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QuickCoin app lets users send bitcoin through Facebook

QuickCoin app lets users send bitcoin through Facebook

This Facebook wallet is designed to be as simple as messaging

QuickCoin's bitcoin app for Facebook lets users send the cryptocurrency around for free.

QuickCoin's bitcoin app for Facebook lets users send the cryptocurrency around for free.

If you're intrigued by Bitcoin but daunted by how transactions work, there's an app for that -- and it's on Facebook.

QuickCoin lets users move the cryptocurrency around for free through the social network. It's a simple process of logging into an account, choosing a Facebook friend and sending bitcoin.

The accounts, called "social wallets," display bitcoin in U.S. dollars and in "bits," which are defined as 0.000001 bitcoin. That means US$5 would show up as roughly 8,548 bits instead of a fraction of one bitcoin.

One bitcoin was worth about $583 on Tuesday, according to CoinDesk's Bitcoin tracking index.

The app is designed to work on any device or platform and is being positioned as a way of simplifying Bitcoin for mainstream adoption since Facebook claims 1.28 billion active monthly users.

"You don't need to know how DNS works to surf the internet, so why should you have to know how Bitcoin works to use Bitcoin?" QuickCoin cofounder Marshall Hayner said in an online chat.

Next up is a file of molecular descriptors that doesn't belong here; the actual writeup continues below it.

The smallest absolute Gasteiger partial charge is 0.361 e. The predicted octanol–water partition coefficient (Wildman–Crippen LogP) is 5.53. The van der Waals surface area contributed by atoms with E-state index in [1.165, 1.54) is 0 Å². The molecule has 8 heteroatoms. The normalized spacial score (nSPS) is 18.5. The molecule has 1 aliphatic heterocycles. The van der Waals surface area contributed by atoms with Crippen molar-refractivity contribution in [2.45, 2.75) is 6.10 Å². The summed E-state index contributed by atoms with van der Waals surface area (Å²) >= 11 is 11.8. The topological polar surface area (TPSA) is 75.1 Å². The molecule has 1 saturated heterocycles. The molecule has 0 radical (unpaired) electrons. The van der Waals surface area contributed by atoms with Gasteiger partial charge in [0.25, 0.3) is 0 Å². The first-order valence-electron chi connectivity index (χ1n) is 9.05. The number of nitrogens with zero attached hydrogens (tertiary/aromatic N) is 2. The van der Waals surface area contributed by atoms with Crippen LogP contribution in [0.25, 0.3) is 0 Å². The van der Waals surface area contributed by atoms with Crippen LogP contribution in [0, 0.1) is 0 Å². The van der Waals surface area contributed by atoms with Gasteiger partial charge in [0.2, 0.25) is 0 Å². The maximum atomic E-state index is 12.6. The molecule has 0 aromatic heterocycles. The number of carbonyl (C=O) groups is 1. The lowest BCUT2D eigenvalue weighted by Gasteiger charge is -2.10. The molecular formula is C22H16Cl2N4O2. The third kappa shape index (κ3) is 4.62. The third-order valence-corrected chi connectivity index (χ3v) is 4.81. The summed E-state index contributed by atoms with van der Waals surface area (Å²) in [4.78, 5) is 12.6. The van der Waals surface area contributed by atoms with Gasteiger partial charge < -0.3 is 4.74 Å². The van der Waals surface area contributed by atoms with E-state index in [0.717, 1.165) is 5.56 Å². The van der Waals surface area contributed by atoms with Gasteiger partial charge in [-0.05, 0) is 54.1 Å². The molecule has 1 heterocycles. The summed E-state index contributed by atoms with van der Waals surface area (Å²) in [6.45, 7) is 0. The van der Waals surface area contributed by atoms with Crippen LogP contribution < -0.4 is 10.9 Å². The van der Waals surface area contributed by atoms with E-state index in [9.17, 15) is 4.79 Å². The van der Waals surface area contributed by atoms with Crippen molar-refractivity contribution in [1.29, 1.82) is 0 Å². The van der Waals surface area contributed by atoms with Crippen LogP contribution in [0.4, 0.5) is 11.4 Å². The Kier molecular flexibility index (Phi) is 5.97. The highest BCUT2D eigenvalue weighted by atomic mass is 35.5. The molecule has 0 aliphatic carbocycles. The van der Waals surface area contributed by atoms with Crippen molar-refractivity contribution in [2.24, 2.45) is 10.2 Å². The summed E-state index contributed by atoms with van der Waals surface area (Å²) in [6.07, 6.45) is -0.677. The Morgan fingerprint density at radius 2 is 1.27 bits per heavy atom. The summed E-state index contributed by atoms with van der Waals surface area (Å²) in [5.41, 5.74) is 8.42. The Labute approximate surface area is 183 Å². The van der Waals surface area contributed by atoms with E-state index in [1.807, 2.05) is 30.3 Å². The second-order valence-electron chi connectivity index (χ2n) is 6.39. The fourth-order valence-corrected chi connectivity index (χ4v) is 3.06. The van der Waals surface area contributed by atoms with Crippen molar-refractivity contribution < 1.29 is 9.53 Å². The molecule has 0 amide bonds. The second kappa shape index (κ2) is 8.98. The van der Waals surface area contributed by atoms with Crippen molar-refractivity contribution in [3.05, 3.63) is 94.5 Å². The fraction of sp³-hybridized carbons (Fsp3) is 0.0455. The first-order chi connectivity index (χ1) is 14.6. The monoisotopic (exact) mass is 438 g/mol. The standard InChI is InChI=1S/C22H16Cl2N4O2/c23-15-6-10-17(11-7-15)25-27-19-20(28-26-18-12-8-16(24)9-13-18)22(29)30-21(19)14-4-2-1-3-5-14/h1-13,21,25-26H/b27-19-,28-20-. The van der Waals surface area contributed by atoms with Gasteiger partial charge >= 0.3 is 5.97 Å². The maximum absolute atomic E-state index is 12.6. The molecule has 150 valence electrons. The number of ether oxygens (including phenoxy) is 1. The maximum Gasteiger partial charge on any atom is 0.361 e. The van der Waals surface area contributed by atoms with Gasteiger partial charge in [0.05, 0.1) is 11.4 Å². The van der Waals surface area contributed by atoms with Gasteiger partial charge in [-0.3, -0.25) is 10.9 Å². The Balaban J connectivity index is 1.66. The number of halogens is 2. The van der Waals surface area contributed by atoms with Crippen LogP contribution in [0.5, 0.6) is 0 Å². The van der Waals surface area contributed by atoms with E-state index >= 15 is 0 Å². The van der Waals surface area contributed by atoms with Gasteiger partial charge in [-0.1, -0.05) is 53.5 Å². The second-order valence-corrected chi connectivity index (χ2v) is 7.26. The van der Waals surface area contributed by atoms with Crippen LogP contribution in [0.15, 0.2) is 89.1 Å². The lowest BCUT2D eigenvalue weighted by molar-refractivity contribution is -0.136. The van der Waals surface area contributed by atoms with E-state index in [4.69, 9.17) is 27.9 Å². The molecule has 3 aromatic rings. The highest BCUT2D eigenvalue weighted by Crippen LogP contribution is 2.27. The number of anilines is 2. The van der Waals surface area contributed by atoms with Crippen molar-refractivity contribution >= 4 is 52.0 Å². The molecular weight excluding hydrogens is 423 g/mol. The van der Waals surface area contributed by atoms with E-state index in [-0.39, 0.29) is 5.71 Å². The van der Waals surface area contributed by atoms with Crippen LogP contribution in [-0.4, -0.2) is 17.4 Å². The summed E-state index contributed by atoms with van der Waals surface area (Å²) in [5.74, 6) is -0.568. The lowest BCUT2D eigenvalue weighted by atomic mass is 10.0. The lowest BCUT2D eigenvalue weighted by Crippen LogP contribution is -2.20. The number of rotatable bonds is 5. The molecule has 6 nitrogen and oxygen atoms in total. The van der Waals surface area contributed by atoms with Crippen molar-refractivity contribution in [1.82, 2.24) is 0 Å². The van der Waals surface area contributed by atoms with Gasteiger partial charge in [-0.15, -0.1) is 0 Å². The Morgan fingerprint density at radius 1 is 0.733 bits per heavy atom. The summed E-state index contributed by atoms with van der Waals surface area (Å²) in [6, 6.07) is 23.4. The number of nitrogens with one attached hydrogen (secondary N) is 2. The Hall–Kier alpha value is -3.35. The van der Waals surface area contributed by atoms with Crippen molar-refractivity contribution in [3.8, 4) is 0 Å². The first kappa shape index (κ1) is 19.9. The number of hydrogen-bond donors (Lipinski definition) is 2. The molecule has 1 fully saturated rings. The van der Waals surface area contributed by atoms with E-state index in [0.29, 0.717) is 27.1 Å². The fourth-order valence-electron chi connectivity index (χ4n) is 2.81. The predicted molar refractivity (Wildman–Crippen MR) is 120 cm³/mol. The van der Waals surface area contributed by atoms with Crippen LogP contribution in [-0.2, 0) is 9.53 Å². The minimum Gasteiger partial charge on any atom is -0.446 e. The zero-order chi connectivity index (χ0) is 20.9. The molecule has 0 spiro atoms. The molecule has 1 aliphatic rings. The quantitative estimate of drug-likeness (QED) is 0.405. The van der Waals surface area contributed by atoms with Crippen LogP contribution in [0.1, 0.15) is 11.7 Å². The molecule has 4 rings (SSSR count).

"The answer is clear: you shouldn't have to. We realized if we could make something that makes sense for everyone to use, we could reach a large audience with an amazing world-changing technology, and that's what we seek to do."

The app is using Facebook's API (application programming interface) and does not require the social media company's approval, according to Hayner. It's has been running for about a week and Facebook has not contacted the company so far.

Facebook did not immediately respond to a request for comment.

QuickCoin is a self-funded San Francisco-based startup that's being advised by Jackson Palmer, the creator of cryptocurrency Dogecoin.

As far as the company knows, it is compliant with regulations under the U.S. Department of the Treasury's Financial Crimes Enforcement Network (FinCEN), CEO and cofounder Nathan Lands said. FinCEN issued guidelines about virtual currency firms last year.

QuickCoin is offering the app service for free, although there is the standard cost of roughly 5 cents per transaction to maintain the Bitcoin network, Hayner said, adding the company hopes to gain as many users as possible and somehow monetize that in the future.

QuickCoin also wants to bring its Bitcoin app to other social media platforms, he said.


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